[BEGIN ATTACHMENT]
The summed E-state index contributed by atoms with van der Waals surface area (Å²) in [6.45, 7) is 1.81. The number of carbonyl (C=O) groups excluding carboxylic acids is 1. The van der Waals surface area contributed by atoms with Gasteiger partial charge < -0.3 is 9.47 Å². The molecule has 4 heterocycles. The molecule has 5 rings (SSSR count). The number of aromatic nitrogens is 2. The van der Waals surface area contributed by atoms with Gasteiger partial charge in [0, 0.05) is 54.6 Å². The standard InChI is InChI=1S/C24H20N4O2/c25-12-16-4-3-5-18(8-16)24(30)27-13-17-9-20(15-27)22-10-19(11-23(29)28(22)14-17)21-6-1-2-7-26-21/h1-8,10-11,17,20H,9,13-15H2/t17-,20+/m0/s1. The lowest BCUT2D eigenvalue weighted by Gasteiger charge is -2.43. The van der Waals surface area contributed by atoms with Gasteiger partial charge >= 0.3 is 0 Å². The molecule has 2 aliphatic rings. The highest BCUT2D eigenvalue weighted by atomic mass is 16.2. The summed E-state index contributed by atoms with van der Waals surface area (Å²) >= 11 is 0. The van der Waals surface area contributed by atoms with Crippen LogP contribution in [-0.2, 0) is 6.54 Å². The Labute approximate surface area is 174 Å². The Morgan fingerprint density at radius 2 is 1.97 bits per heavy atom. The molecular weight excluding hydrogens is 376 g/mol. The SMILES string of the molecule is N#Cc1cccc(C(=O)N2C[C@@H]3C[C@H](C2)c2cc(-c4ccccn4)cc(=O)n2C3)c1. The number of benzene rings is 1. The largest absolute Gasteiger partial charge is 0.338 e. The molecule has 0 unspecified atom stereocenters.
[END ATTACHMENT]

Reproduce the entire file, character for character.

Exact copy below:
The summed E-state index contributed by atoms with van der Waals surface area (Å²) in [6.45, 7) is 1.81. The number of carbonyl (C=O) groups excluding carboxylic acids is 1. The van der Waals surface area contributed by atoms with Gasteiger partial charge < -0.3 is 9.47 Å². The molecule has 4 heterocycles. The molecule has 5 rings (SSSR count). The number of aromatic nitrogens is 2. The van der Waals surface area contributed by atoms with Gasteiger partial charge in [0, 0.05) is 54.6 Å². The standard InChI is InChI=1S/C24H20N4O2/c25-12-16-4-3-5-18(8-16)24(30)27-13-17-9-20(15-27)22-10-19(11-23(29)28(22)14-17)21-6-1-2-7-26-21/h1-8,10-11,17,20H,9,13-15H2/t17-,20+/m0/s1. The lowest BCUT2D eigenvalue weighted by Gasteiger charge is -2.43. The van der Waals surface area contributed by atoms with Gasteiger partial charge >= 0.3 is 0 Å². The molecule has 2 aliphatic rings. The highest BCUT2D eigenvalue weighted by atomic mass is 16.2. The summed E-state index contributed by atoms with van der Waals surface area (Å²) >= 11 is 0. The van der Waals surface area contributed by atoms with Crippen LogP contribution in [-0.2, 0) is 6.54 Å². The Labute approximate surface area is 174 Å². The Morgan fingerprint density at radius 2 is 1.97 bits per heavy atom. The molecular weight excluding hydrogens is 376 g/mol. The SMILES string of the molecule is N#Cc1cccc(C(=O)N2C[C@@H]3C[C@H](C2)c2cc(-c4ccccn4)cc(=O)n2C3)c1. The number of benzene rings is 1. The largest absolute Gasteiger partial charge is 0.338 e. The molecule has 0 unspecified atom stereocenters.